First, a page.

Tag Archives: artwork

Time Wasted

I have a love/hate kind of thing with television.  It seems to be so passive that it’s difficult to recognize any value.  It’s loud and bright and most of it feels like a reminder of all the things you do not have and will never experience yourself.

But then it’s also a window to something more, things beyond and outside of yourself.  And for as many parts of it that make you reflect upon your lacking, there are others that remind you of a sameness, of shared feelings regardless of never having met.

It’s also easy to forget there is love and art that goes into many programs.  If you allow yourself to study what you’re seeing, you find deeper levels than what’s immediately obvious.  Not everything, obviously, but even those that lack a deeper sense of art can be an interesting reflection of the medium and of our society.

Sometimes I can’t stand to have it on.


Quote by Chris Trapper (from a song called Ocean View)

And other times, I keep it on as a reminder that life is happening.


“Warm Glow” 2015

And if anything, it is at least something I can make art about.


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Filed under stuff I do, Uncategorized

new work

I had a quick deadline this month which turned into a great opportunity to explore a mixed media idea that I’ve been thinking about.

These weavings are all made directly on poplar blocks using various materials – wool yarn, roving, hemp twine, and even plastic.  I was hoping to achieve a kind of landscape look with these and then added the figures on top.

2015-07-14 14.49.04

Sand In Our Toes

2015-07-14 14.57.04

I Have A Plan

2015-07-15 14.49.14-1

Warner’s Wharf 71

2015-07-15 14.49.54-2

Construction 1

They’re each only 3.5″ x 6″.  The figures are drawn and painted onto shrinky dink material and added on after.  I have one larger one that I haven’t photographed yet.  I’ve been thinking of making some big work like this but I also enjoy the intimacy of these smaller ones.


Filed under stuff I do

my apathetic

I’ve been sharing many negative thoughts and feelings and such on here, and so I considered not sharing my little sketch.  But then I thought, eff it.

so apathetic

so apathetic

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Filed under sketches

“if we didn’t have so many to choose from, we might have chosen yours”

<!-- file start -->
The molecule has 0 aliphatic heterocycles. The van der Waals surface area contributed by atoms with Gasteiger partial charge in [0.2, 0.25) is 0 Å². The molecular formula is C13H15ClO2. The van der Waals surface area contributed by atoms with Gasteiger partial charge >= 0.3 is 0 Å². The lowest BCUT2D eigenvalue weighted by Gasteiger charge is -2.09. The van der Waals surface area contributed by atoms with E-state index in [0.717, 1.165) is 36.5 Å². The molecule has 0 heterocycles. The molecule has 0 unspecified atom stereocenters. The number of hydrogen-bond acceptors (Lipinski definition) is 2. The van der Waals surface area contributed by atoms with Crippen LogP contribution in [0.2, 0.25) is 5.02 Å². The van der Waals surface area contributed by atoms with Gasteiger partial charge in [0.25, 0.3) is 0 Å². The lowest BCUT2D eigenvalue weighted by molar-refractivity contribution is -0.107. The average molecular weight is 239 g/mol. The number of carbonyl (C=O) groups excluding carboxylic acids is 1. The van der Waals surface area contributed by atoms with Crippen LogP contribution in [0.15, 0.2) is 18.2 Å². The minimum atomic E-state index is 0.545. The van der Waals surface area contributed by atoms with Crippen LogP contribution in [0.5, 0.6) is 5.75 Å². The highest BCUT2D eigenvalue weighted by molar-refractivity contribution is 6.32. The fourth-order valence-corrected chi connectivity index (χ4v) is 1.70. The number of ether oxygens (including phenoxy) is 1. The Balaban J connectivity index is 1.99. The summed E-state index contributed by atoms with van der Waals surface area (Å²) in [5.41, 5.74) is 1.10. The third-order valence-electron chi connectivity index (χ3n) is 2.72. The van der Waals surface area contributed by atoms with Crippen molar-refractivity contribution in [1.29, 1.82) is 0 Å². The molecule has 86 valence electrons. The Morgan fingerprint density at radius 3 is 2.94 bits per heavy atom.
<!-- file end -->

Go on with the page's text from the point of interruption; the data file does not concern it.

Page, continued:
How is that supposed to make any artist feel better?

Rejection letters are a reality and one that I am perfectly willing to face.  Not everybody will appreciate your work.  Possibly the majority will not appreciate it.

But let’s get down to the other reality that is the rejection letter.  I’ve seen plenty, and one overriding pattern I have noticed is the tendency to cite the number of entries when it comes to not having been chosen.  Why exactly is this supposed to be comforting?  This information had little to no bearing on the work that was accepted, so how is it suddenly relevant when turning others away?

I know I’d prefer honesty.

“Look, we just hated it.”

“Nothing about your art is anything we want to look at.”

But of course, these are form letters and the volume of rejections I guess is what prevents them from being able to include personal barbs.  I just think it would be hilarious and lovely.

And let’s not forget the everlasting closing statement: “Feel free to fork over more money for the next open call!”



that's right, we don't like you and you can't do anything about it.

that’s right, we don’t like you and you can’t do anything about it.

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Filed under art world

I like good art how about you?

This morning I read a post reviewing a local museum.  It was favorable and led from the hypothesis of it being a nice surprise.  The idea was that being a smaller museum it would contain mostly ‘local’ art, interspersed with some ‘good’ art.  I am guessing that by ‘good’, the author means ‘well known’.

I feel such frustration with that viewpoint.  How is it that our culture is generally much more impressed by what is famous and popular than by what is good, or what oneself is genuinely attracted to, regardless of the opinions of others?  We’re seen as such an individualistic country and yet with art it seems one must consult the popular vote before deciding what they love, or what is worth looking at.

In this museum, for example, famous artists are in fact quite well represented.  It is a point of pride, I think, that this is so and from a historic viewpoint, I don’t have an issue with that.  I would never erase the history of art over an argument of popularity. There is also of course, more local art, and what surprised the author was the fact that these artists were well known.  Is it that much better that they should be well known?

I’m not going to judge, should someone happen to be in love with what is also a famous piece of art.  I love many famous pieces myself; I am questioning something different from that.

Is any Picasso, no matter how banal, better than a meaningful work by an unknown?

This is all, of course, centered around that nearly intangible, unanswerable question: what is good art?

koons diary

Perhaps that is why, it seems, in absence of any known measure of the true merit of a piece of art, so many turn to popularity for an answer.

Opinions welcome.


Filed under I don't even know